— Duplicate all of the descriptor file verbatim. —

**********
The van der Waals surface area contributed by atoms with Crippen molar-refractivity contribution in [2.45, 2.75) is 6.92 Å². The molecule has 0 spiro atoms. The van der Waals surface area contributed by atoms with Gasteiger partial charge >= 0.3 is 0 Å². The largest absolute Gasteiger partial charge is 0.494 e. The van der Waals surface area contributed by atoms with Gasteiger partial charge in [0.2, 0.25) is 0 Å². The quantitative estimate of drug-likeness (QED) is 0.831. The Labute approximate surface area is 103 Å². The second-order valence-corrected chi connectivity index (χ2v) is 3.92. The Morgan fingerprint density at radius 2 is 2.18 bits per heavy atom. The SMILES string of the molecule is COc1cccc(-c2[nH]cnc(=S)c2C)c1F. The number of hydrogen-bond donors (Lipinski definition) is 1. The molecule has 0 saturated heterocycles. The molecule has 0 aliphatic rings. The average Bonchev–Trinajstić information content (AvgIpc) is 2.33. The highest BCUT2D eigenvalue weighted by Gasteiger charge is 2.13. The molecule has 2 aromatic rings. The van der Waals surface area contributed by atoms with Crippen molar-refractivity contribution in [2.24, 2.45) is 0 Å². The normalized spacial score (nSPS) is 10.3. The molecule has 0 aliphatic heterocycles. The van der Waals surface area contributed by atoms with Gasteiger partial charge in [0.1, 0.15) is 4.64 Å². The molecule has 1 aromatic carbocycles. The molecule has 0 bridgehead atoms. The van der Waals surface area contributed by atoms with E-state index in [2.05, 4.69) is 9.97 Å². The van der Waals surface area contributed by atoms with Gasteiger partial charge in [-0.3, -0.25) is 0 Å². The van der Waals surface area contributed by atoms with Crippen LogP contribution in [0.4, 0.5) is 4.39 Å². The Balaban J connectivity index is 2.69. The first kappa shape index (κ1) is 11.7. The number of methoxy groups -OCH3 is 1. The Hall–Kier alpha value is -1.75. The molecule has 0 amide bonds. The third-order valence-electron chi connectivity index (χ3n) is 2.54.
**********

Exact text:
The van der Waals surface area contributed by atoms with Crippen molar-refractivity contribution in [2.45, 2.75) is 6.92 Å². The molecule has 0 spiro atoms. The van der Waals surface area contributed by atoms with Gasteiger partial charge >= 0.3 is 0 Å². The largest absolute Gasteiger partial charge is 0.494 e. The van der Waals surface area contributed by atoms with Gasteiger partial charge in [0.2, 0.25) is 0 Å². The quantitative estimate of drug-likeness (QED) is 0.831. The Labute approximate surface area is 103 Å². The second-order valence-corrected chi connectivity index (χ2v) is 3.92. The Morgan fingerprint density at radius 2 is 2.18 bits per heavy atom. The SMILES string of the molecule is COc1cccc(-c2[nH]cnc(=S)c2C)c1F. The number of hydrogen-bond donors (Lipinski definition) is 1. The molecule has 0 saturated heterocycles. The molecule has 0 aliphatic rings. The average Bonchev–Trinajstić information content (AvgIpc) is 2.33. The highest BCUT2D eigenvalue weighted by Gasteiger charge is 2.13. The molecule has 2 aromatic rings. The van der Waals surface area contributed by atoms with Crippen molar-refractivity contribution in [2.24, 2.45) is 0 Å². The normalized spacial score (nSPS) is 10.3. The molecule has 0 aliphatic heterocycles. The van der Waals surface area contributed by atoms with Gasteiger partial charge in [0.1, 0.15) is 4.64 Å². The molecule has 1 aromatic carbocycles. The molecule has 0 bridgehead atoms. The van der Waals surface area contributed by atoms with E-state index in [2.05, 4.69) is 9.97 Å². The van der Waals surface area contributed by atoms with Gasteiger partial charge in [-0.3, -0.25) is 0 Å². The van der Waals surface area contributed by atoms with Crippen LogP contribution in [0.4, 0.5) is 4.39 Å². The Balaban J connectivity index is 2.69. The first kappa shape index (κ1) is 11.7. The number of methoxy groups -OCH3 is 1. The Hall–Kier alpha value is -1.75. The molecule has 0 amide bonds. The third-order valence-electron chi connectivity index (χ3n) is 2.54.